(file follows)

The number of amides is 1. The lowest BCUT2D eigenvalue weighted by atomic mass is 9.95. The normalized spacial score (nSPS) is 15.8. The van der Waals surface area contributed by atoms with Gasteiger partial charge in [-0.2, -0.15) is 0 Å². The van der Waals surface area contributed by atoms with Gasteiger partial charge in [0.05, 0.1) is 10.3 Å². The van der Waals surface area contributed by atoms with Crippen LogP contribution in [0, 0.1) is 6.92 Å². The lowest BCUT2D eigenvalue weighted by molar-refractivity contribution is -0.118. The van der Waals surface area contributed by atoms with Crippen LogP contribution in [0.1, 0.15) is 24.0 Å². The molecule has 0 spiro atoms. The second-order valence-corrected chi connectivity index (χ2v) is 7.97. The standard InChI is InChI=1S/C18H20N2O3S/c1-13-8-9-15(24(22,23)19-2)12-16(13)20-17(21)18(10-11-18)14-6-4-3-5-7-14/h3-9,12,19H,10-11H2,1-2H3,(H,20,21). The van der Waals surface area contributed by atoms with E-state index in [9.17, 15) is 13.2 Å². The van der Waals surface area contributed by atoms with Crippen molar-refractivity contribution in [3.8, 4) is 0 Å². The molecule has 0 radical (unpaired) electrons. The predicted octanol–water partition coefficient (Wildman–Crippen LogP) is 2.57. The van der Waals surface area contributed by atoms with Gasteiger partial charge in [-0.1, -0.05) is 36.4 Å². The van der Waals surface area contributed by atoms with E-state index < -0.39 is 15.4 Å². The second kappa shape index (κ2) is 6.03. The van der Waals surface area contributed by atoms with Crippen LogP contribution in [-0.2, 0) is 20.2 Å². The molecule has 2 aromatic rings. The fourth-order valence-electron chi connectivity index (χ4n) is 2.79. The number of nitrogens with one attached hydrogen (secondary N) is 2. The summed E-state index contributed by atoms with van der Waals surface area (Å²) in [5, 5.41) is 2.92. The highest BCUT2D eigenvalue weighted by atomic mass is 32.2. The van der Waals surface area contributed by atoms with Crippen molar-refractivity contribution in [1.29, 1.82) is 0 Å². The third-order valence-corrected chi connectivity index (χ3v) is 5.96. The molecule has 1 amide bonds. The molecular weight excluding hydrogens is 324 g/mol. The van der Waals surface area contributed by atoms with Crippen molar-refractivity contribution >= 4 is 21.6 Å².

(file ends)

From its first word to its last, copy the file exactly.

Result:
The number of amides is 1. The lowest BCUT2D eigenvalue weighted by atomic mass is 9.95. The normalized spacial score (nSPS) is 15.8. The van der Waals surface area contributed by atoms with Gasteiger partial charge in [-0.2, -0.15) is 0 Å². The van der Waals surface area contributed by atoms with Gasteiger partial charge in [0.05, 0.1) is 10.3 Å². The van der Waals surface area contributed by atoms with Crippen LogP contribution in [0, 0.1) is 6.92 Å². The lowest BCUT2D eigenvalue weighted by molar-refractivity contribution is -0.118. The van der Waals surface area contributed by atoms with Crippen LogP contribution in [0.1, 0.15) is 24.0 Å². The molecule has 0 spiro atoms. The second-order valence-corrected chi connectivity index (χ2v) is 7.97. The standard InChI is InChI=1S/C18H20N2O3S/c1-13-8-9-15(24(22,23)19-2)12-16(13)20-17(21)18(10-11-18)14-6-4-3-5-7-14/h3-9,12,19H,10-11H2,1-2H3,(H,20,21). The van der Waals surface area contributed by atoms with E-state index in [9.17, 15) is 13.2 Å². The van der Waals surface area contributed by atoms with Crippen molar-refractivity contribution in [3.8, 4) is 0 Å². The molecule has 0 radical (unpaired) electrons. The predicted octanol–water partition coefficient (Wildman–Crippen LogP) is 2.57. The van der Waals surface area contributed by atoms with Gasteiger partial charge in [-0.1, -0.05) is 36.4 Å². The van der Waals surface area contributed by atoms with E-state index < -0.39 is 15.4 Å². The second kappa shape index (κ2) is 6.03. The van der Waals surface area contributed by atoms with Crippen LogP contribution in [-0.2, 0) is 20.2 Å². The molecule has 2 aromatic rings. The fourth-order valence-electron chi connectivity index (χ4n) is 2.79. The number of nitrogens with one attached hydrogen (secondary N) is 2. The summed E-state index contributed by atoms with van der Waals surface area (Å²) in [5, 5.41) is 2.92. The highest BCUT2D eigenvalue weighted by atomic mass is 32.2. The van der Waals surface area contributed by atoms with Crippen molar-refractivity contribution in [1.29, 1.82) is 0 Å². The third-order valence-corrected chi connectivity index (χ3v) is 5.96. The molecule has 1 amide bonds. The molecular weight excluding hydrogens is 324 g/mol. The van der Waals surface area contributed by atoms with Crippen molar-refractivity contribution >= 4 is 21.6 Å².